Salisbury area bucks trend but fewer people identify as Christian in UK

The number of people identifying as Christian has decreased in England and Wales according to the voluntary census of religious identity carried out in 2021.

Participation was up from the previous survey from 92 to 94% (56 million responses). The decrease corresponded to an increase in the number of people reporting as having no religion.
For the first time in a census of England and Wales, less than half of the population (46.2%, 27.5 million people) described themselves as “Christian”, a 13.1 percentage point decrease from 59.3% (33.3 million) in 2011.
Despite this decrease, “Christian” remained the most common response to the religion question. “No religion” was the second most common response, increasing by 12.0 percentage points to 37.2% (22.2 million) from 25.2% (14.1 million) in 2011.

There were increases in the number of people who described themselves as “Muslim” (3.9 million, 6.5% in 2021, up from 2.7 million, 4.9% in 2011) and “Hindu” (1.0 million, 1.7% in 2021, up from 818,000, 1.5% in 2011).
Wales saw a 14 percentage point decrease in people reporting as Christian, from 57.6% in 2011 to 43.6% in 2021.

People in the Gazette area bucked the trend somewhat with most districts seeing higher numbers of people identifying as Christian than the national average.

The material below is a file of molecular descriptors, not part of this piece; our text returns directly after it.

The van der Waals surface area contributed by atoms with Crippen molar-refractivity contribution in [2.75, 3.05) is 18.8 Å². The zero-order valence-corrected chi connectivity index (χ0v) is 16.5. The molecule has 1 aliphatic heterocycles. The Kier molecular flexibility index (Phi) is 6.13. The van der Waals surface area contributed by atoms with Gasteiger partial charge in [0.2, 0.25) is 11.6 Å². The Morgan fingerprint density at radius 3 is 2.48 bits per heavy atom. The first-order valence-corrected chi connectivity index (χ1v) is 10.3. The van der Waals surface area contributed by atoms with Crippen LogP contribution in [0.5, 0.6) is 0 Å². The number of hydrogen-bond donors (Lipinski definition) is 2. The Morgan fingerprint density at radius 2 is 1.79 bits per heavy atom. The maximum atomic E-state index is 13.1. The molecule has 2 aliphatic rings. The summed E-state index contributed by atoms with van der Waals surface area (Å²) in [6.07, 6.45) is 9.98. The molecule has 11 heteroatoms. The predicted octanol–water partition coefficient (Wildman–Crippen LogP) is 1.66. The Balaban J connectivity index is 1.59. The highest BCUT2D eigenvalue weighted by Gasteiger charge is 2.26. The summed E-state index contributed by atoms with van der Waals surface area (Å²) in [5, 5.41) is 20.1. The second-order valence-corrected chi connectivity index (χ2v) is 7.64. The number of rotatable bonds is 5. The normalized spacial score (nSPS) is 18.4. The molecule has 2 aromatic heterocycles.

Only Salisbury Bemerton had a lower percentage of people who stated their religion as Christian at 43.5% with 47.9% identifying as no religion. The highest percentage identifying as Christian was 58.9% in Great Wishford, the Woodford Valley and Porton, with only 33.9% stating that they had no religion.
Responding to the survey, the Rt Revd Stephen Lake, Bishop of Salisbury said: “While fewer people in the UK identify as Christian, we know from many other surveys that huge numbers of people are praying regularly and want to explore questions of spirituality and faith.

“The Church of England is there for everyone, in every community, regardless of whether people tick the box to identify as Christian or not.
“It offers space to think and reflect, as well as a place to both celebrate and mourn life’s events and challenges. This winter, Christians and parish churches in Wiltshire are also offering warmth and food as the church seeks to support people through the cost of living crisis.
“The census figures do present the Church and all Christians with a challenge to keep sharing the story of what our faith offers people in today’s world.”

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